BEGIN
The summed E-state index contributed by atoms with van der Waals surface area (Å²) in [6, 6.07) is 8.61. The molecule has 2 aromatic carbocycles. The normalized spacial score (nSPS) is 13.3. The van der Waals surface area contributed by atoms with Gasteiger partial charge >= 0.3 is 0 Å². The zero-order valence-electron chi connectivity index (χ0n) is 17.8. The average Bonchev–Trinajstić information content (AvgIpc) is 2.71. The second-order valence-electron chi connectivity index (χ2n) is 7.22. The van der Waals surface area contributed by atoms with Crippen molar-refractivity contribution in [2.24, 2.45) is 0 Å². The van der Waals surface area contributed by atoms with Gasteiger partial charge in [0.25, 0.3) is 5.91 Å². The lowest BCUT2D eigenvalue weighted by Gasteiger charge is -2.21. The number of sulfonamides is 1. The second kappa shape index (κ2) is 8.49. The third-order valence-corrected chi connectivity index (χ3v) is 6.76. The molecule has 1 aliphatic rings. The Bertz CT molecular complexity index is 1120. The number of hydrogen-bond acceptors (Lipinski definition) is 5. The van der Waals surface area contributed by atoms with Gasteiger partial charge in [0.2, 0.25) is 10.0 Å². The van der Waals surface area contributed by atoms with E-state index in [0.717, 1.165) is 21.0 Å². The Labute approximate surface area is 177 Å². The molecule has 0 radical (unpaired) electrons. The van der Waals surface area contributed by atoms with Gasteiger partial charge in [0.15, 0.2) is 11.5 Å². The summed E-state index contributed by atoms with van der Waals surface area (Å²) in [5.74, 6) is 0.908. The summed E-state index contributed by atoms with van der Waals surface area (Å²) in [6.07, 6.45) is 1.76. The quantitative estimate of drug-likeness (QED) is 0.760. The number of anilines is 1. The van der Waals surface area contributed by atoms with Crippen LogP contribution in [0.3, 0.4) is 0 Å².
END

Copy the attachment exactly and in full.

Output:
The summed E-state index contributed by atoms with van der Waals surface area (Å²) in [6, 6.07) is 8.61. The molecule has 2 aromatic carbocycles. The normalized spacial score (nSPS) is 13.3. The van der Waals surface area contributed by atoms with Gasteiger partial charge >= 0.3 is 0 Å². The zero-order valence-electron chi connectivity index (χ0n) is 17.8. The average Bonchev–Trinajstić information content (AvgIpc) is 2.71. The second-order valence-electron chi connectivity index (χ2n) is 7.22. The van der Waals surface area contributed by atoms with Crippen molar-refractivity contribution in [2.24, 2.45) is 0 Å². The van der Waals surface area contributed by atoms with Gasteiger partial charge in [0.25, 0.3) is 5.91 Å². The lowest BCUT2D eigenvalue weighted by Gasteiger charge is -2.21. The number of sulfonamides is 1. The second kappa shape index (κ2) is 8.49. The third-order valence-corrected chi connectivity index (χ3v) is 6.76. The molecule has 1 aliphatic rings. The Bertz CT molecular complexity index is 1120. The number of hydrogen-bond acceptors (Lipinski definition) is 5. The van der Waals surface area contributed by atoms with Gasteiger partial charge in [0.2, 0.25) is 10.0 Å². The van der Waals surface area contributed by atoms with E-state index in [0.717, 1.165) is 21.0 Å². The Labute approximate surface area is 177 Å². The molecule has 0 radical (unpaired) electrons. The van der Waals surface area contributed by atoms with Gasteiger partial charge in [0.15, 0.2) is 11.5 Å². The summed E-state index contributed by atoms with van der Waals surface area (Å²) in [5.74, 6) is 0.908. The summed E-state index contributed by atoms with van der Waals surface area (Å²) in [6.07, 6.45) is 1.76. The quantitative estimate of drug-likeness (QED) is 0.760. The number of anilines is 1. The van der Waals surface area contributed by atoms with Crippen LogP contribution in [0.3, 0.4) is 0 Å².